The total seemed modest given the weeks of hype about the revolutionary nature of Apple's new touch-screen tablet device. Furthermore, the figures included pre-orders that were picked up or delivered Saturday and iPads sent to retail stores such as Best Buy but not necessarily purchased. Apple did not say how many went to such stores.
Assuming most of the 300,000 iPads ended up in the hands of consumers Saturday, though, the figure is in line with the number of iPhones that Apple sold when the smart phone made its debut in June 2007. Apple didn't publicize first-day sales at the time, but later earnings reports indicated the company sold about 270,000 iPhones during the first two days the gadget was available.
Apple sold 1.1 million more iPhones over the next three months. The volume has only increased as Apple has released new versions of the phone in a growing number of countries and software developers have created add-on programs, or "apps," that do everything from online banking to mapping bike rides using GPS. In the most recent quarter, Apple sold 8.7 million iPhones.
Kaufman Bros. analyst Shaw Wu wrote in a note to investors Monday that he believes a similar pattern will unfold for the iPad.
"When the iPhone was first launched, it was also somewhat of a disappointment," Wu wrote. "But as the iPhone got more refined, with more apps, better software, not to mention better prices," then sales picked up.
Wu had estimated the iPad's sales at 250,000 to 300,000 for the weekend. In the research note, the analyst wrote that manufacturers said Apple was telling them to get ready to ship 10 million iPads, twice as many as previously expected.
With the iPad in its early days, the iPhone will continue as Apple's star product this year, Broadpoint Amtech analyst Brian Marshall said in a note to investors Monday. Marshall had predicted Apple would sell 525,000 iPads over the Easter weekend, despite some stores being closed for the holiday.
The iPad is "off to a fantastic start," he wrote, but he still expects iPhone sales to top $20 billion this year, eight times his forecast of $2.5 billion for the iPad.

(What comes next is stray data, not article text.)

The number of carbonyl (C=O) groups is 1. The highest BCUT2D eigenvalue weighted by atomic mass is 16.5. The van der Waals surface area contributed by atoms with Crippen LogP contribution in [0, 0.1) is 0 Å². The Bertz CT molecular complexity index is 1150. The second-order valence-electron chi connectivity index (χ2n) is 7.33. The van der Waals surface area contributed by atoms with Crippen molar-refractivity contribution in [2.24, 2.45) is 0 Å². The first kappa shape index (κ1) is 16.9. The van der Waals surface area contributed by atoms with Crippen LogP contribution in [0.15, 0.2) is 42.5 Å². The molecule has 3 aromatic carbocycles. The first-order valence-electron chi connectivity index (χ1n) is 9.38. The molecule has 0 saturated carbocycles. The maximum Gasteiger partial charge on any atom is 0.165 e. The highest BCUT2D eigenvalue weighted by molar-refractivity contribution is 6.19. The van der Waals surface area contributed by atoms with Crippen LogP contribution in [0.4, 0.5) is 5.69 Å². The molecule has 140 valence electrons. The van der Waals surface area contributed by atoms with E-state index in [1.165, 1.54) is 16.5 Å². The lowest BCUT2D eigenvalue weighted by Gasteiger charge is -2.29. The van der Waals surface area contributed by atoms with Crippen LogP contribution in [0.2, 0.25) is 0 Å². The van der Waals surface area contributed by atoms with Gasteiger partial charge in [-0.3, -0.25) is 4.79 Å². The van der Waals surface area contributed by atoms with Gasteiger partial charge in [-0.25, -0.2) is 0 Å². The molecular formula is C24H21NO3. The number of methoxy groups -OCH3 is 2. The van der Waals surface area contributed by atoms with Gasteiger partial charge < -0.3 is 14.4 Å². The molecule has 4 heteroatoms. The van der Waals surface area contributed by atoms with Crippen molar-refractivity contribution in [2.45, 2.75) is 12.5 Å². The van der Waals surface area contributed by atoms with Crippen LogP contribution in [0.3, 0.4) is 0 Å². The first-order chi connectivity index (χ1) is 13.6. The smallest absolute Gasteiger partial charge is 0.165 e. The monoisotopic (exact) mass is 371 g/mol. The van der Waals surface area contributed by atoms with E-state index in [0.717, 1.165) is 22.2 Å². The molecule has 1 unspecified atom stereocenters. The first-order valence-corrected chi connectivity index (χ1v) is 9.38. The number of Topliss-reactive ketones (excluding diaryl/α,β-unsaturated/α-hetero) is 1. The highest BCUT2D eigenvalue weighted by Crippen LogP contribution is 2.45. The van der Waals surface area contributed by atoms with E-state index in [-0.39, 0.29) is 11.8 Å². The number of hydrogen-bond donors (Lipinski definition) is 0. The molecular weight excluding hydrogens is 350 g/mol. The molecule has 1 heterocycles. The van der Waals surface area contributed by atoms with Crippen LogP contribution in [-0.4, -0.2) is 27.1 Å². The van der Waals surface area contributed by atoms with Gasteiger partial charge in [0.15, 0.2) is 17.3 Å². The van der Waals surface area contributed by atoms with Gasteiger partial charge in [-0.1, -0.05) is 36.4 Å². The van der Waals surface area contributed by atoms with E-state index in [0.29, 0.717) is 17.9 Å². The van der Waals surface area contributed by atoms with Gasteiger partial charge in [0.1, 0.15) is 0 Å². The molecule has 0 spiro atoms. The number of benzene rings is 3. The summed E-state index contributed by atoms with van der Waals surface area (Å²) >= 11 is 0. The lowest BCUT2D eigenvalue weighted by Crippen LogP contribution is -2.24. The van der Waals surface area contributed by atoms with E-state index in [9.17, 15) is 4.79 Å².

The same hoopla that drew eager shoppers to long lines outside of Apple stores swept away a few analysts, too. Piper Jaffray analyst Gene Munster published a research note early Monday boosting his initial forecast for first-day sales to 600,000 to 700,000 - only to quickly follow with a second note admitting he'd jumped the gun.
"We were overly optimistic," he wrote. Munster's original forecast was for 200,000 to 300,000 iPads to be sold on Saturday.
However, Munster wrote that he still expects Apple to sell 1.3 million iPads in the current quarter.
to be among the first to own an iPad, even if they weren't exactly sure what they'd end up using it for. The models currently on sale connect to the Internet using Wi-Fi; prices start at $499. A second wave of buyers may emerge when Apple starts selling versions that can also get online using cellular networks; those models start at $629.
Once the early excitement settles, Apple needs to convince a broader swath of people to buy if it wants the iPad to follow the iPhone's successful trajectory.
Many companies have tried to sell tablet computers before, but none has caught on with mainstream consumers. Apple's iPad comes at a time when people have even more Internet-connected gadgets - smart phones, laptops, e-book readers, set-top boxes and home broadband connections - and it may need to work harder to persuade people to buy yet another device that serves many of the same purposes.
Apple also said Monday that new iPad owners downloaded more than a million applications and more than 250,000 electronic books from its iTunes store on Saturday.
Shares of Apple, which is based in Cupertino, Calif., rose $1.65 to $237.62 in afternoon trading Monday.
By AP Technology Writer Jessica Mintz; AP Business Writer Deborah Yao in Philadelphia contributed to this report